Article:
He entered the league firing jumpers for the Pacers and, 18 years later, Reggie Miller left the same way. When he retired last spring, despite the entreaties of management, teammates and coaches (as assistant coach Chuck Person told me at the time, "There's a lot of juice left in that orange."), he broke a million Hoosier hearts. And with good reason. In many ways, Miller was the last of a breed: the NBA star identified with a city, through good and bad, as much a civic icon as an athlete.
In an era of free agency, contract-year effort and team-hopping stars, Miller never wanted to leave Indiana, never asked to be traded for one last "chance at a title." To understand how remarkable his career was, consider that the current stars with the longest tenure with a single team are Kevin Garnett (10 years with the Timberwolves), Allen Iverson (nine with the 76ers) and Kobe Bryant (nine with the Lakers).
It wasn't just his longevity or loyalty that made Miller special. He was the constant on the Pacers. For two decades, he trained the same way, arriving early at the arena to complete his methodical (and delightfully superstitious) pregame ritual. He was always on time, always prepared; he never "slept in by mistake" or needed to make a "statement" through his actions. He just played basketball, and expected his teammates to hold to his high standards.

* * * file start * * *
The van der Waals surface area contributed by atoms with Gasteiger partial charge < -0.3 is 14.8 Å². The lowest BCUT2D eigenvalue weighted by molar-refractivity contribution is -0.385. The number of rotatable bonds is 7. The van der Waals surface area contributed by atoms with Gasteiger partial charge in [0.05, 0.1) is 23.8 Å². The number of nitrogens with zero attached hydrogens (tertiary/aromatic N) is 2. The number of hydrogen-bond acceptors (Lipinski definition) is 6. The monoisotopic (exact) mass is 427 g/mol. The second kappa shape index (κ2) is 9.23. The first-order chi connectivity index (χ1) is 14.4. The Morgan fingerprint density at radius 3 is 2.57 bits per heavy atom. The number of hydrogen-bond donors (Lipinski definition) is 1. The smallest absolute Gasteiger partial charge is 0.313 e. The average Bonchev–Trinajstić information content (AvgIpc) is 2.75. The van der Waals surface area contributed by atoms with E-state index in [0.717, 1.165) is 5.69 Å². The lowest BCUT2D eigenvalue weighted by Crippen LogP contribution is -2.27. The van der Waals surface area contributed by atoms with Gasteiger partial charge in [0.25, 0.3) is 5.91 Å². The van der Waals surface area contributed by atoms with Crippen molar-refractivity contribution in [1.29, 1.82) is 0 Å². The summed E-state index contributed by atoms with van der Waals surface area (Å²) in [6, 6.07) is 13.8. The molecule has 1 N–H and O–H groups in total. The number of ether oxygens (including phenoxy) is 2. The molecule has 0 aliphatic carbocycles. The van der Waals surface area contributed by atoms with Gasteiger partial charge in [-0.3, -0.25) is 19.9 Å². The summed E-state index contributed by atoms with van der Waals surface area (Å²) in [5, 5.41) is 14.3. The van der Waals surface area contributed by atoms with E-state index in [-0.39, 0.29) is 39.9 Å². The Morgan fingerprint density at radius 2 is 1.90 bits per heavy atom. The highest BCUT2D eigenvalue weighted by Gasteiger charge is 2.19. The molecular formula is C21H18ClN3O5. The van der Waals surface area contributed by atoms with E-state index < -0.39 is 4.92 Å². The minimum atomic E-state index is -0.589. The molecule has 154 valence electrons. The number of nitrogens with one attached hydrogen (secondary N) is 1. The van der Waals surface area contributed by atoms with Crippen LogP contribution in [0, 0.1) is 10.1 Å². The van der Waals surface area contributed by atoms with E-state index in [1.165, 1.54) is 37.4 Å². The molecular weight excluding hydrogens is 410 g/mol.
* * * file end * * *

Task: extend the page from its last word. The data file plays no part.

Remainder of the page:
After the Palace brawl last season, Miller showed up to work, as if nothing had happened, and steadied the team. "I have never seen him miss a practice, and I go to every one," GM Donnie Walsh said last spring. "Everything I wanted the franchise to stand for, he represents."
Though Miller was stingy with the media in his later years -- an irony considering he is now an analyst and studio host for TNT, and from early indications a very good one -- he was always courteous and, when he did speak, engaging and thoughtful. He loved the fans and they loved him back, showering him with chants of Reg-gie! and wearing his number 31 jersey as if it were part of some citywide dress code.
He made countless big shots, took up permanent residence in the fitful nightmares of Knicks fans and played his last season at near All-Star level. He was a class act, through and through -- "very loyal to the game," as Indiana team president Larry Bird put it -- and one of the true professionals in a league not always known for them. For that he deserves to be named Sportsman of the Year. You'll be missed, Reggie.
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Sports Illustrated will announce the 2005 Sportsman of the Year winner on Friday, Dec. 9 at 9 p.m. ET on HBO. Check back every weekday until then to read more Sportsman picks from SI writers.